Hematopoiesis is the formation and development of blood cells of all types. In humans, hematopoiesis begins in the yolk sac in the first weeks of embryonic development. In the third month of gestation, the stem cells migrate from the yolk sac to the fetal liver and then to the spleen. Hematopoiesis continues in these two organs from the third to the seventh month of gestation. As gestation continues, the site of hematopoiesis gradually shifts to the bone marrow such that it becomes the principle site at the time of birth.
As hematopoietic stem cells can give rise to all of the different types of blood cells, they are often known as pluripotent stem cells. The different types of blood cells and their lineage relationships are summarized in Figure 13.10. We shall be concerned here only with the cells derived from the myeloid progenitor and the common lymphoid progenitor.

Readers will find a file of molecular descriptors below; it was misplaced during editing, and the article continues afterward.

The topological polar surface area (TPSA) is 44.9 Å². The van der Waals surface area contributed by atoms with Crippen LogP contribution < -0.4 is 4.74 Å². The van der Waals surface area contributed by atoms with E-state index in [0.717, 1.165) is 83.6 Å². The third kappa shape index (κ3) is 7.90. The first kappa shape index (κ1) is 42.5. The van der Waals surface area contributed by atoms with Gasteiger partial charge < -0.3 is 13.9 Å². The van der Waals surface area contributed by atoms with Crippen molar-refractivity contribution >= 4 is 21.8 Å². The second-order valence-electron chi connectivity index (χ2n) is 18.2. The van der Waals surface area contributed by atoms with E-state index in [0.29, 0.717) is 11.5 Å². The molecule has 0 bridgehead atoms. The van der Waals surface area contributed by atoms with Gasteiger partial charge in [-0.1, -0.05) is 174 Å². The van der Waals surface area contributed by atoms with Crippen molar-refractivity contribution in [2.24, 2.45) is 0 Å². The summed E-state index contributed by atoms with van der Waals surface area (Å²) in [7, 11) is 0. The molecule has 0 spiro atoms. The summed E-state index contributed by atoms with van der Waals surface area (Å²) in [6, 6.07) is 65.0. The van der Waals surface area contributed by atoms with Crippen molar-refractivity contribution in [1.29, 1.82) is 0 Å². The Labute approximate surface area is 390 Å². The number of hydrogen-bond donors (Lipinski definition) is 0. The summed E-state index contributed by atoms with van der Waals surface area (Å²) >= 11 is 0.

The myeloid progenitor gives rise to erythrocytes, neutrophils, eosinophils, basophils, monocytes, mast cells and platelets. The common lymphoid progenitor gives rise to B lymphocytes, T lymphocytes and natural killer (NK) cells.
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